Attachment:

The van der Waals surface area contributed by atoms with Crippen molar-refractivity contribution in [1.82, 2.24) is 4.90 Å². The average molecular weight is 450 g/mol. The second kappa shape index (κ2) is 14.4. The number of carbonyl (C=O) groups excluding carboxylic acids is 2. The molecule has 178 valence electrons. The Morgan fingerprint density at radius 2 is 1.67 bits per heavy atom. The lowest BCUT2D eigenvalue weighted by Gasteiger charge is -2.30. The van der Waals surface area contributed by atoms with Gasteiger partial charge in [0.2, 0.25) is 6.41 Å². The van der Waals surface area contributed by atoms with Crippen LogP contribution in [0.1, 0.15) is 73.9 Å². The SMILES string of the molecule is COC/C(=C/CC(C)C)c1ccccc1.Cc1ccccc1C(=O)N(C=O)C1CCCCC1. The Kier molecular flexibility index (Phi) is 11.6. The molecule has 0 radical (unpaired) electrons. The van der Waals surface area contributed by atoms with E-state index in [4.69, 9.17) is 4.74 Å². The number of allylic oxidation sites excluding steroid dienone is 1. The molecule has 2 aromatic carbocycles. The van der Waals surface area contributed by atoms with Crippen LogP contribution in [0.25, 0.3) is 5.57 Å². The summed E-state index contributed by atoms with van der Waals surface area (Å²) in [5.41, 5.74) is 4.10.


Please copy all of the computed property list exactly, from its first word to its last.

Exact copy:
The van der Waals surface area contributed by atoms with Crippen molar-refractivity contribution in [1.82, 2.24) is 4.90 Å². The average molecular weight is 450 g/mol. The second kappa shape index (κ2) is 14.4. The number of carbonyl (C=O) groups excluding carboxylic acids is 2. The molecule has 178 valence electrons. The Morgan fingerprint density at radius 2 is 1.67 bits per heavy atom. The lowest BCUT2D eigenvalue weighted by Gasteiger charge is -2.30. The van der Waals surface area contributed by atoms with Gasteiger partial charge in [0.2, 0.25) is 6.41 Å². The van der Waals surface area contributed by atoms with Crippen LogP contribution in [0.1, 0.15) is 73.9 Å². The SMILES string of the molecule is COC/C(=C/CC(C)C)c1ccccc1.Cc1ccccc1C(=O)N(C=O)C1CCCCC1. The Kier molecular flexibility index (Phi) is 11.6. The molecule has 0 radical (unpaired) electrons. The van der Waals surface area contributed by atoms with E-state index in [4.69, 9.17) is 4.74 Å². The number of allylic oxidation sites excluding steroid dienone is 1. The molecule has 2 aromatic carbocycles. The van der Waals surface area contributed by atoms with Crippen LogP contribution in [0.25, 0.3) is 5.57 Å². The summed E-state index contributed by atoms with van der Waals surface area (Å²) in [5.41, 5.74) is 4.10.